Monday, July 17, 2017

Embracing Urbanism - Part I - NVIDIA's Endeavor

This is the first in a new series here at The San Jose Blog; Silicon Valley - Embracing Urbanism.

Silicon Valley has gone through numerous phases of tech expansion with most recent growth focused on next generation workspaces and flagship campus development. While the corporate campus is not a new phenomenon, Silicon Valley has become synonymous with tilt up concrete low rise warehouses and land consumptive single family development for decades. This modular approach allowed companies to be nimble while growing or retracting with the ebbs and flows of the economy.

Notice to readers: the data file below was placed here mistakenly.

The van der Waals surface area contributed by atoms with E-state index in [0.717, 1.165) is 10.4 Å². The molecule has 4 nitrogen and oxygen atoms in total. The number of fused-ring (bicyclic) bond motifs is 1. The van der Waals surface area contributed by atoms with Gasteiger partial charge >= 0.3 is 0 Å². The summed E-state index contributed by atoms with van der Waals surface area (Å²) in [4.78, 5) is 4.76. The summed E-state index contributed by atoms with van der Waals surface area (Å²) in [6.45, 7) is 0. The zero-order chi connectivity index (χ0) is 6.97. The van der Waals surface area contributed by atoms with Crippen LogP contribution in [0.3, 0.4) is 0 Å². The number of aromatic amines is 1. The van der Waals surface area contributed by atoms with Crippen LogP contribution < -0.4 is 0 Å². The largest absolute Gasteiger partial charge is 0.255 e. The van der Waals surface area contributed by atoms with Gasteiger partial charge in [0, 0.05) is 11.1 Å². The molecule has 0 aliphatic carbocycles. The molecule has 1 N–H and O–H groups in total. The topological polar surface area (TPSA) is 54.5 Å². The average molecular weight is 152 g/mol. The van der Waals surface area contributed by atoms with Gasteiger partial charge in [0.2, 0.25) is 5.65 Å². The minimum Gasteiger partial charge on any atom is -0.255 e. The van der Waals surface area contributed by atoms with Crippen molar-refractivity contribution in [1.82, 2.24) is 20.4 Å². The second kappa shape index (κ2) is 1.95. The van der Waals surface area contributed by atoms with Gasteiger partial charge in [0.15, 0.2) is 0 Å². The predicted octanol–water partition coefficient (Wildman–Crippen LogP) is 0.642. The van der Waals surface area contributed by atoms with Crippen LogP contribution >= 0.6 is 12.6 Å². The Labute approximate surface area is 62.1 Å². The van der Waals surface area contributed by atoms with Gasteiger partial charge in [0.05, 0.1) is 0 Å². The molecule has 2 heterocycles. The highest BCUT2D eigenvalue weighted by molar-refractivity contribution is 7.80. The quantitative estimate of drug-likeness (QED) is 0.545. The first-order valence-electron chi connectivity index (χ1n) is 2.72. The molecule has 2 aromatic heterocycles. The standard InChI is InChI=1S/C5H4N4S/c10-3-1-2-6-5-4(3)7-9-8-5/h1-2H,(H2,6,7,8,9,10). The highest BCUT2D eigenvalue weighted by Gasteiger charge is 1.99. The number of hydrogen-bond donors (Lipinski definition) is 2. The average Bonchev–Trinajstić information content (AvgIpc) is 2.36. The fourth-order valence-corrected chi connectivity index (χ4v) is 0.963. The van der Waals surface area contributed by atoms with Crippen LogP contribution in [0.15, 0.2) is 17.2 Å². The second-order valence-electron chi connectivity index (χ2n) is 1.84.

Technology today is much more ingrained and rooted in our daily lives. With this, many tech firms have had unprecedented growth and large workforce requirements. With land values at a premium and traffic congestion at an all time high, there is pressure to rethink our built fabric. While planners, politicians, and thought leaders propose higher density, it also requires our region's main stakeholder, the technology sector, to act. The technology sector holds capital and resources to demand new innovation in workspace and campus design.  At the same time, the character and form of their campus reinforces brand, collaboration, and role in the community.